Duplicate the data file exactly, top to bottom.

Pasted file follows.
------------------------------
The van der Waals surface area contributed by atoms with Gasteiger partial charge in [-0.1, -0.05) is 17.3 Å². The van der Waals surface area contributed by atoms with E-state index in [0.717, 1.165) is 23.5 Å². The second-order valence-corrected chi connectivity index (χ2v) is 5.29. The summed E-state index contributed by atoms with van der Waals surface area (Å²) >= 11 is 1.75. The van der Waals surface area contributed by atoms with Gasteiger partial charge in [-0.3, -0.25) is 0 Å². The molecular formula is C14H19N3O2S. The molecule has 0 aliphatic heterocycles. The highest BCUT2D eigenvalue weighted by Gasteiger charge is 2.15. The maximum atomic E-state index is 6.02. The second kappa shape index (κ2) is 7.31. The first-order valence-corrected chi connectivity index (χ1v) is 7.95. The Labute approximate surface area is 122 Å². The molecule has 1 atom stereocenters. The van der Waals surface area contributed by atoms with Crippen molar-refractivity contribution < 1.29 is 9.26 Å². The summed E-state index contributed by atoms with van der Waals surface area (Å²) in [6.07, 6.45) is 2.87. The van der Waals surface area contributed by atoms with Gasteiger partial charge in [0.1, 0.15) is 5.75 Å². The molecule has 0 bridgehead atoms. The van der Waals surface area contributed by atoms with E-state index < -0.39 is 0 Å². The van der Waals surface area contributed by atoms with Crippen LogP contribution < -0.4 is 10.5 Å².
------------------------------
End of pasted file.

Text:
The van der Waals surface area contributed by atoms with Gasteiger partial charge in [-0.1, -0.05) is 17.3 Å². The van der Waals surface area contributed by atoms with E-state index in [0.717, 1.165) is 23.5 Å². The second-order valence-corrected chi connectivity index (χ2v) is 5.29. The summed E-state index contributed by atoms with van der Waals surface area (Å²) >= 11 is 1.75. The van der Waals surface area contributed by atoms with Gasteiger partial charge in [-0.3, -0.25) is 0 Å². The molecular formula is C14H19N3O2S. The molecule has 0 aliphatic heterocycles. The highest BCUT2D eigenvalue weighted by Gasteiger charge is 2.15. The maximum atomic E-state index is 6.02. The second kappa shape index (κ2) is 7.31. The first-order valence-corrected chi connectivity index (χ1v) is 7.95. The Labute approximate surface area is 122 Å². The molecule has 1 atom stereocenters. The van der Waals surface area contributed by atoms with Crippen molar-refractivity contribution < 1.29 is 9.26 Å². The summed E-state index contributed by atoms with van der Waals surface area (Å²) in [6.07, 6.45) is 2.87. The van der Waals surface area contributed by atoms with Gasteiger partial charge in [0.1, 0.15) is 5.75 Å². The molecule has 0 bridgehead atoms. The van der Waals surface area contributed by atoms with E-state index < -0.39 is 0 Å². The van der Waals surface area contributed by atoms with Crippen LogP contribution < -0.4 is 10.5 Å².